In the present work, we explored the possibility that nonneuronal production and release of ACh by human colon cancer cells promotes cell proliferation. In our primary test cell line, human H508 cells derived from a well-differentiated cecal adenocarcinoma, we examined the actions of selective and nonselective muscarinic receptor, choline transport, and acetylcholinesterase inhibitors. Nonselective and M3R-selective muscarinic receptor antagonists and a choline transport inhibitor inhibited basal colon cancer cell proliferation. In contrast, increasing concentrations of acetylcholinesterase inhibitors stimulated a progressive increase in cell proliferation. ChAT expression was detected by quantitative real-time RT-PCR (Q-PCR) in H508 and two additional human colon cancer cell lines. Release of ACh into H508 and Caco-2 cell culture media was demonstrated by high-performance liquid chromatography with electrochemical detection (HPLC-ED). These findings indicate that production and release of ACh by colon cancer cells mediates autocrine stimulation of cell proliferation. Moreover, in surgical specimens, upregulated ChAT expression in colon cancer compared with normal colonic enterocytes indicates that the molecular machinery regulating nonneuronal ACh synthesis and release may provide novel therapeutic targets.

MATERIALS AND METHODS

Materials.

Materials used were purchased as follows: pirenzepine, methoctramine, p-fluorohexahydro-sila-difenidol hydrochloride (pFHHsid), tropicamide, atropine, ACh, hemicholinium-3, bis-9-amino-1,2,3,4-tetrahydroacridine (bis-THA), eserine-hemisulfate, tacrine, human acetylcholinesterase, and carbamylcholine (carbachol) were from Sigma-Aldrich; mouse anti-ChAT monoclonal antibody, goat anti-mouse IgG, mouse peroxidase/antiperoxidase (PAP), 3,3′-diaminobenzidine (DAB), and osmium tetroxide were from Chemicon; and TRITC-conjugated secondary antibodies were from Sigma-Aldrich. 4,6-Diamidino-2-phenylindole (DAPI) stain for immunofluorescence microscopy was from Vector Laboratories. All other chemicals were obtained from Sigma-Aldrich or Fisher.

Cell lines.

H508, HT-29, T84, WiDr, and Caco-2 human colon cancer cells were obtained from the American Type Culture Collection and maintained in cell culture according to their recommendations. Adherent cultures passaged weekly at subconfluence after trypsinization were maintained in incubators at 37°C in an atmosphere of 5% CO2 and 95% air. SNU-C4 cells were maintained in our laboratory as described previously (4).

Cell proliferation.

Cell proliferation was determined by the validated sulforhodamine B (SRB) colorimetric assay (23). Cells were seeded in 96-well plates (Corning Glass Works, Corning, NY) at ∼10% confluence and allowed to attach for 24 h. Medium was removed and fresh medium without FBS and containing the indicated concentration of test agent was added. Cells were then incubated for 5 days at 37°C in an atmosphere of 5% CO2 and 95% air. After incubation, cells were treated for 30 min with 0.4% (wt/vol) SRB dissolved in 1% acetic acid. Protein-bound dye was extracted with unbuffered 10 mM Tris base. Absorbance was measured at 560 nm by using a computer-interfaced, 96-well microtiter plate reader (SpectraMax384).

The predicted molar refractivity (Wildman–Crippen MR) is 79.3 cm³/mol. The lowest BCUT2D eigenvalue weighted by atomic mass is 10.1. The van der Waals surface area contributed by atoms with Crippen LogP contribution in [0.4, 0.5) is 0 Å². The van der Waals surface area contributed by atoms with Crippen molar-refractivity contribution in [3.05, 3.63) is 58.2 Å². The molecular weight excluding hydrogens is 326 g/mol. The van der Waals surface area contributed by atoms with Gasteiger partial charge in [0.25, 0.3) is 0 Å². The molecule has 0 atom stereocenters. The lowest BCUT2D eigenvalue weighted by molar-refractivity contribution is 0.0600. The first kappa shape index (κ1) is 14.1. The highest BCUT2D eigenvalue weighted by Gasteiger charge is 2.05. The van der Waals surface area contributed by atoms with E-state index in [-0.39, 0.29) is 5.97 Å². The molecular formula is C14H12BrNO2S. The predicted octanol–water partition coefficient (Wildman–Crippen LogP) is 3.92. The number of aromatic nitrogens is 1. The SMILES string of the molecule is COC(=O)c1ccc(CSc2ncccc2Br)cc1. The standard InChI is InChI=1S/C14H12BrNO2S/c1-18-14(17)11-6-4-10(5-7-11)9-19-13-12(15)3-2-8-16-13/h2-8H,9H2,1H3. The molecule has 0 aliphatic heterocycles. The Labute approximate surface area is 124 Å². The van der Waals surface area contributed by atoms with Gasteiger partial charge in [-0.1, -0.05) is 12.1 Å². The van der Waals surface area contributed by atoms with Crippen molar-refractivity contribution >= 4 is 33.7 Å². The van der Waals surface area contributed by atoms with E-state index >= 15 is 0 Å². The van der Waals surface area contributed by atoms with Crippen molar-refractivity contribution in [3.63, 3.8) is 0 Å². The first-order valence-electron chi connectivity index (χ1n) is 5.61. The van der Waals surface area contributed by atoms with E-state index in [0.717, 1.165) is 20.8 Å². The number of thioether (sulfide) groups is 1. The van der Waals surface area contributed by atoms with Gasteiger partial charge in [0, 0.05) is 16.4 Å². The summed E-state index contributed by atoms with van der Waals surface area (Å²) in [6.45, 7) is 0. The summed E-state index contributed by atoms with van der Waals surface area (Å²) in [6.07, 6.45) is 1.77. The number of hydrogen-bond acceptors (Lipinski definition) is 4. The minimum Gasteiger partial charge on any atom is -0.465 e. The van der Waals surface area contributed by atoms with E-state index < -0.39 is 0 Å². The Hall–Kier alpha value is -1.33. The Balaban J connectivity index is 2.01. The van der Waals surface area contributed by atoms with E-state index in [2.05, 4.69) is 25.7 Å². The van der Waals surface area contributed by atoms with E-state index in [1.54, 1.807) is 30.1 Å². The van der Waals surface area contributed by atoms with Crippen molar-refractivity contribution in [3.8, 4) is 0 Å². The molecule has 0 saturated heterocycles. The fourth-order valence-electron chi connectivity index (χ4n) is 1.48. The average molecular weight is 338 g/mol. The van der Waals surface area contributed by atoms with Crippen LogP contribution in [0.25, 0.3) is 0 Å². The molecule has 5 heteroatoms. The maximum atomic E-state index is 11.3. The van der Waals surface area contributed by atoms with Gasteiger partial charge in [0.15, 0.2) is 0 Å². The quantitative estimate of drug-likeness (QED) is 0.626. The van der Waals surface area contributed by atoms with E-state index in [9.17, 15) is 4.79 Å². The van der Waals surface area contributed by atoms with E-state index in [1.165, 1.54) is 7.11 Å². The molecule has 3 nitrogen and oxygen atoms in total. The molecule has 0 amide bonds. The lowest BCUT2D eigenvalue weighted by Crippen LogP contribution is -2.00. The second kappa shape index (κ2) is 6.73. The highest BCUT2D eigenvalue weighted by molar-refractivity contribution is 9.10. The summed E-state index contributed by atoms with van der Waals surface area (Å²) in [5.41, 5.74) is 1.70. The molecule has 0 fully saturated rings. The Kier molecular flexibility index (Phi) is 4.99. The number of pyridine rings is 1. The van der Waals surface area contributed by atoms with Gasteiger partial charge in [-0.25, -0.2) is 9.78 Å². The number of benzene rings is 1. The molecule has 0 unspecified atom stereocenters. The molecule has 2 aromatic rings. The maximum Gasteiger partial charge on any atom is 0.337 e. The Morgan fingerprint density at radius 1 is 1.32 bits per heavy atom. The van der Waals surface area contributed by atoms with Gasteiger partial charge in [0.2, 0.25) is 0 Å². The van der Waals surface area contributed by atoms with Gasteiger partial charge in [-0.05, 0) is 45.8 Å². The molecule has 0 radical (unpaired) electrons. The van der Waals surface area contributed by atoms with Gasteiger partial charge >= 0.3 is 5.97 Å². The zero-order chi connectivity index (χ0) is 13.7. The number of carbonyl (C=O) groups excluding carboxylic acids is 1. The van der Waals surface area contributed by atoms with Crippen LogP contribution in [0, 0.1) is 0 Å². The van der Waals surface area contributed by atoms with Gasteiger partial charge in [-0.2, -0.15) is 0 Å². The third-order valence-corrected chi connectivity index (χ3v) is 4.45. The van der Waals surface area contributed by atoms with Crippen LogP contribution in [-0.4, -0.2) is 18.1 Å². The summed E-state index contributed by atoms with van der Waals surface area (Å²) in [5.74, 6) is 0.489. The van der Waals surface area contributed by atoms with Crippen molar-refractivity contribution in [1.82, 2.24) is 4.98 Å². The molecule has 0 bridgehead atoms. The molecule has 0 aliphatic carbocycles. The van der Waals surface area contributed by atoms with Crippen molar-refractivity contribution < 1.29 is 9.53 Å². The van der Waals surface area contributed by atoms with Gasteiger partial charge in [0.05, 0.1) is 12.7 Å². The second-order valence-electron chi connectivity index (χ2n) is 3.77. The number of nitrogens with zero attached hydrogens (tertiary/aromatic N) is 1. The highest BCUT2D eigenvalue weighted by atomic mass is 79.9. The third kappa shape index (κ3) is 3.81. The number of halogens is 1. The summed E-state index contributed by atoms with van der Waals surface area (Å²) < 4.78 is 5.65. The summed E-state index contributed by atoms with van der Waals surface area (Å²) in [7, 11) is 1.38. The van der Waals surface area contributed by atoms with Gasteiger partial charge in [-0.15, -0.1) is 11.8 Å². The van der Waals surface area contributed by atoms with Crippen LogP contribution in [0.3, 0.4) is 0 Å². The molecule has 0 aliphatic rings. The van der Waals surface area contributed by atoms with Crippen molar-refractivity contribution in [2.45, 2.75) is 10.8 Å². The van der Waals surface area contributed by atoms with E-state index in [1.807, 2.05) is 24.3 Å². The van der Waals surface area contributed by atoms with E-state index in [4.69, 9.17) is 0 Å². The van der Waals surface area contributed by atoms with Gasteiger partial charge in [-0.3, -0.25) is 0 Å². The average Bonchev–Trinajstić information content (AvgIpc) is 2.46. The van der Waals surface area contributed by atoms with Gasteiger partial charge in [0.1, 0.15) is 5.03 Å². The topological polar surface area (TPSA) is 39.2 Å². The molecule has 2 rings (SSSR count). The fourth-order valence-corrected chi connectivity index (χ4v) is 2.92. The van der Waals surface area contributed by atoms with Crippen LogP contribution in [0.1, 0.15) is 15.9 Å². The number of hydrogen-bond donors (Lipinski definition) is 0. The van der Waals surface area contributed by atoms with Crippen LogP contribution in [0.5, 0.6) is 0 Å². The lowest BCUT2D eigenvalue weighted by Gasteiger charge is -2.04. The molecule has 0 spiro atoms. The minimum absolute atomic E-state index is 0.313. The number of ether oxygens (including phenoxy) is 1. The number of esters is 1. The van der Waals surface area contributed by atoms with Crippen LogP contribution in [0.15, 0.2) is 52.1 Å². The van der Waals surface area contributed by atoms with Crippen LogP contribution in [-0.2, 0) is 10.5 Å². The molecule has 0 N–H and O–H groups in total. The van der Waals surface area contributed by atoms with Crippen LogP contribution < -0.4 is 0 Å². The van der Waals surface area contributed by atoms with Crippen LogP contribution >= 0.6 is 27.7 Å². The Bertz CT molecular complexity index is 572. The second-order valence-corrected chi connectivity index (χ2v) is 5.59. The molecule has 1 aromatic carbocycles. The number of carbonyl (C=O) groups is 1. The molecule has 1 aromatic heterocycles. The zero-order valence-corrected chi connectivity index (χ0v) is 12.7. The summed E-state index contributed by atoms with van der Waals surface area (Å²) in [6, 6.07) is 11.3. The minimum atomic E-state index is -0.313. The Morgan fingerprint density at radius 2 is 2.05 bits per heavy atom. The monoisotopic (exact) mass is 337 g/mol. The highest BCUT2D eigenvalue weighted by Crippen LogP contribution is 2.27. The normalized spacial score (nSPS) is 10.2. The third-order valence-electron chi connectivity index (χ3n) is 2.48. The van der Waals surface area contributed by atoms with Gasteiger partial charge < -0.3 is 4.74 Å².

Q-PCR.

Cells were subcultured in six-well plates at 106 cells per well. Total cellular RNA was isolated from cells using Trizol reagent (Invitrogen). First-strand cDNAs were synthesized by using the Superscript III First Strand Synthesis System for Q-PCR (Invitrogen). Primers were designed with NCBI's nucleotide database, SIM-4 gene alignment program and online software (www.genscript.com/ssl-bin/app/primer). Q-PCR was performed by use of 7900HT Fast System (ABI) with Power SYBRgreen master mix (ABI), 20 ng primer, and cDNA was synthesized from 50 ng total RNA. PCR conditions included 5 min at 95°C, followed by 45 cycles of 95°C for 15 s, 60°C for 20 s, 72°C for 40 s and a final cycle at 95°C for 15 s, 60°C for 15 s and 95°C for 15 s. PCR data were analyzed using ABI instrument software SDS 2.1. Specificity of amplifications was confirmed by melting-curve analysis. Relative levels of mRNA expression were calculated according to the standard ΔΔCT method. Individual expression values were normalized by comparison with glyceraldehyde-3-phosphate dehydrogenase (gadph). PCR primers from different exons of chat were as follows: forward primer 5′-TTTGTCCTCTCCACTAGCCA-3′ from exon 17 and reverse primer 5′-ATACCCATTTGGGACCACAG-3′ from exon 18. These exons are common in all known chat isoforms. The length of the ChAT PCR product is 78 bp. PCR primers used for gapdh were as follows: forward primer 5′-CCCCATGGTGTCTGAGCG-3′ and reverse primer 5′-CGACAGTCAGCCGCATCTT-3′. The length of the gapdh product is 67 bp.

Immunofluorescence confocal microscopy.

H508 cells were subcultured in four-well Lab-Tek II chamber slides (5 × 104 cells/well) and incubated for 24 h at 37°C. After washing with PBS and PBS/2M NaCl, cells were kept on ice, fixed with cold MeOH for 10 min, treated with 0.1% TX-100 for an additional 10 min, and blocked for 30 min with PBS/5% serum derived from the same species as the secondary antibody. Cells were incubated overnight at 4°C with the primary antibody (mouse anti-ChAT monoclonal antibody, Chemicon). After incubation, cells were washed in PBS, incubated with secondary TRITC-conjugated antibodies at room temperature for 30 min, and washed. Cell nuclei were visualized with DAPI staining. Slides were analyzed by use of both standard (Nikon Eclipse 80i) and confocal (Zeiss LSM 510) immunofluorescence microscopy.